by Hanneli Ågotsdatter

Translation: Jeanette Lykkegård

October 19, 2019


It is autumn in the Norwegian mountains.

I am sitting by the river in the Dream Valley, at the foot of Rondane.

At this time of the year, the water is as warm as it gets. Which is still very cold. During summer the rivers are colder as they get filled with snowmelt from the higher mountains, and thus ice-cooled. Summer-cold water, the locals call it.

Shaman stands besides me. His neck is bent, so his muzzle is just above my head. His breathing is calm and deep. The sound of his breathing mixes with the rush of the river. The one sound is calm, rhythmic – the other exceedingly powerful, chaotic.

Yet, it is perfectly quiet here. Enclosed in the soundscape is silence. In this moment, Shaman and I share this inner space of silence.

Shaman has not had an easy life. Before he came to the Dream Valley, he had, for many years, spent most of his time in a factory building. That period would have been his best age.

No horses are happy to be locked inside. Nor Shaman. Horses are wanderers. They belong to the steppe; they are herd animals, escape animals. When free, wild horses move up to 30 kilometers a day.

When my friend, Tina, and I picked up Shaman, getting him into the van turned out to be impossible. The narrow space was too anxiety provoking and claustrophobic. Instead, he showed us that he was willing to follow us if went by foot.

So we did. We left the factory and the village, and slowly ascended to a height of 1000 meters and continued across the trail-less mountains. We had to stop numerous times. Shaman had never experienced so much space at once. He took in the openness of the mountains as if he examined whether this was something terrifying he should be afraid of, or whether it was some kind of paradise.

He must have decided on the latter.

Since that time – which is many years ago now - he has become the calm leader of a herd of nine mountain horses. He is the one who eats first and undisturbed, the one who leads the flock when they have to move from one pasture to another, and he is the one who can stand here with me now, free compared to the other horses that graze well above us.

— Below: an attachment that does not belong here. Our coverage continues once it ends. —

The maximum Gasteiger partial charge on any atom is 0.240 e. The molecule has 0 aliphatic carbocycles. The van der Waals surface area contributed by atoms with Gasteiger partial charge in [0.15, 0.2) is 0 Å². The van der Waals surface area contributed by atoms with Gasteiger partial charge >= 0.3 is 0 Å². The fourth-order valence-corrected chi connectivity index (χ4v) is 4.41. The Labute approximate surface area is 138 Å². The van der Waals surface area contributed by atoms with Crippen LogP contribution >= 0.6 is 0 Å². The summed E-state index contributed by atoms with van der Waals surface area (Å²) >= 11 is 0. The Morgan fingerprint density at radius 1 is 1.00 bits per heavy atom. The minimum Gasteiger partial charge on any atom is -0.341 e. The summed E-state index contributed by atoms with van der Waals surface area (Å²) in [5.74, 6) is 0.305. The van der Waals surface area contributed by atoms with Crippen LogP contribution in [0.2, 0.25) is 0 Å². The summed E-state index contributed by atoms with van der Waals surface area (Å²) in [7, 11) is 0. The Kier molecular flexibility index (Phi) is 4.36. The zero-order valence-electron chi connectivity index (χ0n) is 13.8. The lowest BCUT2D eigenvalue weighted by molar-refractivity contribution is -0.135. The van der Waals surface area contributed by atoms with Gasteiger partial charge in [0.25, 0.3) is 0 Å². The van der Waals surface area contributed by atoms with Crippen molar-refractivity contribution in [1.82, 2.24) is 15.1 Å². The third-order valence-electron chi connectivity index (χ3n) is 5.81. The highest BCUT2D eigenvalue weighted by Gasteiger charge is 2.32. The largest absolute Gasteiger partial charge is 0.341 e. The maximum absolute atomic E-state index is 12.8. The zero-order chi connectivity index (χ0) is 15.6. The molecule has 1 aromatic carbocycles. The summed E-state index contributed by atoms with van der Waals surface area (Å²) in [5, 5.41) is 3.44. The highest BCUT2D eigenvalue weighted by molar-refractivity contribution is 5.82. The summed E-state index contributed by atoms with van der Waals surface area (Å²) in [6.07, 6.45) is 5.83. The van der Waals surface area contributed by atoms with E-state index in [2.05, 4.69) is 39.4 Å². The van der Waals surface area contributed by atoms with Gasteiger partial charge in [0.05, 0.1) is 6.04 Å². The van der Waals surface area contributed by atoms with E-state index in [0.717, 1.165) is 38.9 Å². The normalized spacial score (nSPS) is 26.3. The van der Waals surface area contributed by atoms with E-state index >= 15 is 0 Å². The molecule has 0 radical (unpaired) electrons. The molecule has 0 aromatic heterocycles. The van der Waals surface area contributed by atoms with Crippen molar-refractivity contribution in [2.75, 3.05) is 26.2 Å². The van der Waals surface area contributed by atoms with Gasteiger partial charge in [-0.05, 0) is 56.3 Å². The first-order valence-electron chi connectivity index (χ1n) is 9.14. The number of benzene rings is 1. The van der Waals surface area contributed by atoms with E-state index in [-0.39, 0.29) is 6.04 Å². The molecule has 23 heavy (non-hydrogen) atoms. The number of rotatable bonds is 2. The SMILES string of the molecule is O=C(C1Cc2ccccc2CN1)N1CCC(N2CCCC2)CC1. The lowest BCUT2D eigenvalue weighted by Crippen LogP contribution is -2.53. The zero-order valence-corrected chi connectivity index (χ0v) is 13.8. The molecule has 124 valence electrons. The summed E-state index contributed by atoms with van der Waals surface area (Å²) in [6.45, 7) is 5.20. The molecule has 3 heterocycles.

The depth of his and my relationship - and our shared presence - gives him the calm ability to lean into the assurance that in this moment I am his flock. It is a declaration of trust from horse to human.

We have collected hay for the winter on the farm today. A physically demanding job, but fortunately we are several people on the task. Five women have stacked 21 tons of hay in the barn.

The dream valley is getting ready for winter, where the temperature drops to minus 38 degrees Celsius on the coldest days.

As I sit here by the river, I sense an insidious exhaustion. I listen to the breath of Shaman, and feel how I'm sliding towards the sleeping state.

The exact moment when my consciousness is more asleep than present, Shaman raises his head and gets ready to go.

The muffled sound of his movement calls me back to the present moment. I open my eyes, stretch my spine, and take in the view of the landscape.

Immediately, Shaman lowers his head and resumes his grazing as if nothing had happened. But in his universe, despite the seeming outward tranquility, a million micro-movements have taken place around his and my situation.

We continue our meditation, the horse and I. And again, the physical exhaustion begins to overtake my wakefulness. And as a mirror image of my declining presence, Shaman raises his head and orientates himself towards the flock.

Because the flock is awake.

To a horse, the prey-animal, wakefulness of the herd is a matter of life or death.

The precision of his perception of my state of consciousness, whether I am here, or whether I am disconnecting, is the key to his survival.

After his second mirroring of my tiredness, I wake up. Although I enjoy his company, I know that in this tiredness I cannot honor his trust. I get up, and together we join with the rest of the flock.

It is late fall and the sun has recently disappeared from the valley. Three months will pass before its light reaches the lands of the Dream Valley again. At this hour of the afternoon, all the horses are facing west, towards the gorge where the sun almost reaches the mountain ridge. All the horses, except for Shaman, are standing with their eyes closed and heads lowered.

Shaman holds his head high. Conscious of his role as the leader, he keeps an attentive eye on the surroundings. Attentive, soft and relaxed. A four-legged teacher of meditation.


Hanneli Ågotsdatter

M.A., psychotherapist, architect and meditation teacher. She is the founder of Kontemplation which offers MBSR-programs and group retreats where mindfulness, presence yoga, compassion and creativity are interwoven into an integrated practice.

She is a part of the organizational group behind The Danish Society for the Promotion of Life Wisdom in Children, an association placing special emphasis on relational competence, teaching the practice of empathy and presence to professionals working with children and young people.

Hanneli is a contemplative faculty member at Center for System Awareness, Boston and she leads Mind and Life Europe's yearly retreats for young scholars.

Hanneli lives at Vækstcenteret, a contemplative community in Denmark under the guidance of founder Jes Bertelsen. She divides her time between counseling, teaching, and long-term individual meditation retreats.

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